Adults eat flower nectar for the most part and thus are important pollinators. They also eat decaying fruit juices, manure liquids, tree sap, and secretions from insects (honeydew). Some lepidopterans do not feed at all once they become adults.Females deposit eggs on food plants. The eggs give rise to caterpillars with chewing mouthparts. Caterpillars are eating machines with fleshy projections called prolegs. Prolegs have hooks on the underside that make them stick to surfaces. If a larva has more than five prolegs (and no hooks) than it is not a lepidopteran, it's a sawfly larva (Hymenoptera). Caterpillars may be naked or covered in bristlelike hairs (setae). Typically, caterpillars spin cocoons out of silk and undergo metamorphosis to become adults. Some adult butterflies have no mouthparts because their sole purpose is to reproduce, having eaten as caterpillars.

Links:
Electronic Resources on Lepidoptera http://www.chebucto.ns.ca/Environment/NHR/lepidoptera.html View as PDF
The Butterfly WebSite Http://mgfx.com:80/butterfly/ View as PDF
A Guide to North American Butterflies View as PDF

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Order Diptera (Di=two, ptera=wings) - Flies

The species in this large order are easily identified because they possess only one pair of wings, which are the front wings. The hind wings have been reduced to small knobs known as halteres. These knobs assist with balance during flight. Flies are both useful and harmful to humans. Many cause disease such as malaria and yellow fever while others are parasites and predators of other insect pests. Diptera have sucking mouthparts that vary greatly between species. Some have piercing mouthparts and in others they are sponging or lapping. The larvae of Diptera are called maggots. Maggots are generally wormlike and legless. They mostly live in aquatic habitats and feed on plants. The adults feed on plant or animal juices such as nectar or blood. Many of these are predacious on other insects.

Links:
Flies and Mosquitoes http://www.ent.iastate.edu/imagegal/diptera/ View as PDF
Mutant Fruit Flies http://www.exploratorium.edu/exhibits/mutant_flies/mutant_flies.html View as PDF
Diptera http://www.cals.ncsu.edu/course/ent425/compendium/diptera.html View as PDF

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Order Siphonaptera (Siphon=tube, aptera=wings) - Fleas

Fleas are small insects that feed on the blood of birds and mammals. Adult fleas are wingless, laterally flattened, and possess projecting spines and bristles. The antennae are short, they have sucking mouthparts, and long legs with enlarged coxae. Eyes can be present or absent.

Species of fleas are generally restricted to hosts in a particular order or family. About 75% of all fleas are parasites of rodents, 5% of birds, and the rest of other mammals including humans. Species of fleas also differ in their living styles. Some attach to the host only when they are feeding while others spend their entire life attached to their hosts.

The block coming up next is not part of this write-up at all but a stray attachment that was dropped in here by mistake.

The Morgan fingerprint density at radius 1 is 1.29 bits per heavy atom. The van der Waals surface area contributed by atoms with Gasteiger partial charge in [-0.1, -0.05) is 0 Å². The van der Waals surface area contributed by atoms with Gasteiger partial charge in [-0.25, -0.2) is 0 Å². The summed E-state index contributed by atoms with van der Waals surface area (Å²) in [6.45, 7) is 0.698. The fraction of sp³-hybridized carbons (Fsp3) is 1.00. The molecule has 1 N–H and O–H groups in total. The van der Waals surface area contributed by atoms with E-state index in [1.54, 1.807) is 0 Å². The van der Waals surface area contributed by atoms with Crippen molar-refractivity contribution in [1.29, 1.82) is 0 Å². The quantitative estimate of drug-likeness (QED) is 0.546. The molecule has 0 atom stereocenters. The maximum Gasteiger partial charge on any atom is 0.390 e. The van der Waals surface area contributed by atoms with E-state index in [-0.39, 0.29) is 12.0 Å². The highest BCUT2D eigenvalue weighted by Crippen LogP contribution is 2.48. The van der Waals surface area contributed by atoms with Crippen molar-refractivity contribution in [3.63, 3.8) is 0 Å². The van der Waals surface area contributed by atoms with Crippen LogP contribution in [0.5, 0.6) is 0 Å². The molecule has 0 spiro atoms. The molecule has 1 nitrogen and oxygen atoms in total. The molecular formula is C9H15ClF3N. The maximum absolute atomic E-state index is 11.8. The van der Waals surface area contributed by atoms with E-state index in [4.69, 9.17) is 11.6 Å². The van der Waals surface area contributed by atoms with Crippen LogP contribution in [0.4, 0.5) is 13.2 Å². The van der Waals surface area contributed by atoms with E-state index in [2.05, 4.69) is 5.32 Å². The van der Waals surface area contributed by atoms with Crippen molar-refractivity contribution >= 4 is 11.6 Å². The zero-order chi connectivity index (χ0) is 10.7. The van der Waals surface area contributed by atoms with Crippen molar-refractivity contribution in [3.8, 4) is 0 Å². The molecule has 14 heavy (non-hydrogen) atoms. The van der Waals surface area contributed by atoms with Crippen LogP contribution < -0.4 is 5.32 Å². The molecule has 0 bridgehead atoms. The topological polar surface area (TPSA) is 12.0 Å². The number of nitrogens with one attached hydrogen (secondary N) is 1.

Flea eggs vary in appearance and are usually laid on or near the host. They hatch into small, legless, hairy larvae that lack eyes. These larvae are relatively active and feed on organic material that mostly consists of bodily fluid from the host.

Fleas are dangerous because they often carry harmful diseases. For instance, fleas are responsible for the bubonic plague in humans. They also act as an intermediate host for two species of tapeworms. These tapeworm species generally affect dogs and rats, however they occasionally infest humans.

Links:
Flea - Order Siphonaptera http://www.orkin.com/fleas/fleasindex.html View as PDF
Fleas (Siphonaptera) http://www.zin.ru/Animalia/Siphonaptera/index.htm View as PDF
Fleas http://www.ag.ohio-state.edu/~ohioline/hyg-fact/2000/2081.html View as PDF
Fleas http://edis.ifas.ufl.edu/IG087 View as PDF
Siphonaptera http://tolweb.org/tree?group=Siphonaptera&contgroup=Endopterygota View as PDF
Siphonaptera http://www.cals.ncsu.edu/course/ent425/compendium/fleas.html View as PDF

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Order Hymenoptera (Hymeno=membrane, ptera=wings) - Bees, Ants and Wasps

Bees, wasps, ants, sawflies, and allies make up Hymenoptera, one of the most interesting insect orders. Hymenopterans exhibit a great amount of diversity and complexity in their habits. Some members have wings, some don't. Those that do have two pairs which are connected to each other by hooks on the margin of the hind wings. The wings have few veins. Ovipositors are often developed into stingers in this species, therefore only females sting. The mouthpats are often mandibulate but in a few higher forms, bees for example, they are specialized tonguelike structures through which liquid food is taken. In many hymenopteran species the members colonize and have highly specialized roles. Workers are sterile females that feed the young and maintain and defend the nest. Only the queen lays eggs and only a few males, who don't tend to live long, ever mate with the queen. Hymenopterans undergo holometabolousdevelopment.pupa may be formed in a cocoon, in the host (for parasitic forms), or in special cells. The gender of all hymenoptera larvae is determined by fertilization. Unfertilized cells become males and fertilized cells become females.